In den Zeiten um Feiertage gibt es in OSM immer wieder viele Neulinge und dann wird teilweise auch schon einmal der Landuse einer gesamten Stadt gemapt.
Aber in OSM ist nicht alles so einfach wie es am Anfang zu sein scheint. Es gibt so manche Regel, die nicht ausreichend und klar dokumentiert ist oder/und (dann) einfach nicht beachtet wird. Und wenn man dann im Kartographier-Eifer ist, kann es dann schon einmal sein, das eine Menge ganz umsonst war - Möglicherweise daher sind die ältesten Knoten so mancher Kartographierer bereits wieder gelöscht.
All das kann nur durch eine starke Community aufgefangen werden. Mit den vorhandenen (wie http://owl.apis.dev.openstreetmap.org/) ist bereits ein Bisschen möglich, aber sicherlich sind noch viele weitere und bessere Community-Werkzeuge von bedarf.
Das wichtigste muss immer sein, unerfahrene Nutzer darauf aufmerksam zu machen, wenn etwas nicht sinnvoll ist und dann auf das Wiki zu verweisen. Eine Mail zu bekommen, wenn man sich neu angemeldet hat, kann da nur der erste Schritt sein.
Die Schritte danach wären Werkzeuge, die einem Änderungssätze übersichtlich darstellen. Oder Beobachtungslisten von Objekten und Bereichen mit E-Mail-Benachrichtigung. Vielleicht sogar eine Grundfunktion, die anzeigt, wenn Objekte, die man angelegt hat oder zuletzt editiert hat, editiert werden.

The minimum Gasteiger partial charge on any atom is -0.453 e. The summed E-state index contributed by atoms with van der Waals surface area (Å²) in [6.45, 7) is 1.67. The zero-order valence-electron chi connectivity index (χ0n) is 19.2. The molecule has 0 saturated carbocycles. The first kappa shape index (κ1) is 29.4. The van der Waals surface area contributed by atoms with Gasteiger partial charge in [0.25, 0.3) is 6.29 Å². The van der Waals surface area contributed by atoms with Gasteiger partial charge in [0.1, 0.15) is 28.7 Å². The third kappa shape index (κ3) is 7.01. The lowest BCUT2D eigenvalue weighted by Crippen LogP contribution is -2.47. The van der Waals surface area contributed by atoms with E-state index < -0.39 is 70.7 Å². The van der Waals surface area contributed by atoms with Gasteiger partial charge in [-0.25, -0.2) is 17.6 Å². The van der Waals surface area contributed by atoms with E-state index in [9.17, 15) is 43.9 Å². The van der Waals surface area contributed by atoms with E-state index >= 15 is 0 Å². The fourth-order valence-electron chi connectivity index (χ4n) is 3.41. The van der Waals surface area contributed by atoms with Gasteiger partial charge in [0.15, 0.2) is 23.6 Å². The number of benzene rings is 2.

Eine stärkere Community-Arbeit hätte den Vorteil, dass man wesentlich homogenere Daten hätte und neue Nutzer schneller lernen würden und eigene Fehler korrigieren könnten. Ohne sie gibt es immer wieder das Problem, dass die Karte von Hand aufgeräumt und überarbeitet werden muss, weil mancherorts Daten ungenau oder nicht nach den Vereinbarungen eingegeben wurden. Und ganz "teuer" sind Fehler, zu denen man Ortskenntnis oder sogar Vor-Ort-Dokumentation benötigt.
Man kann versuchen seine eingebenen Daten schon direkt durch hohe Qualität vor Änderungen anderer Mapper zu schützen, aber das geht nicht in jedem Fall und ist immer noch von anderen Faktoren abhängig.
Aus meiner Sicht wäre der eleganteste Weg eine verlässliche (und noch mehr Eigenschaften erfüllende) Karte zu erstellen, neue Nutzer von der ersten Sekunde an stark in die Community zu integrieren - sie automatisiert bei Fehlern auf Wiki-Artikel hinweisen, vorschlagen welche Nutzer sich mit einem Tag wahrscheinlich gut auskennen, automatisierte Erinnerungen an lokale Aktivitäten uvm.
Derzeit muss man wohl sagen, dass die OSM zum Glück noch keine (im entferntesten) annähernd so große Popularität wie die Wikipedia hat, denn die Kapazitäten der Community sind begrenzt - auch wenn sie dynamisch sind. Also lasst uns die Erfolgserlebnisse aller Beteiligten (also auch uns selbst) beim Mappen vermehren!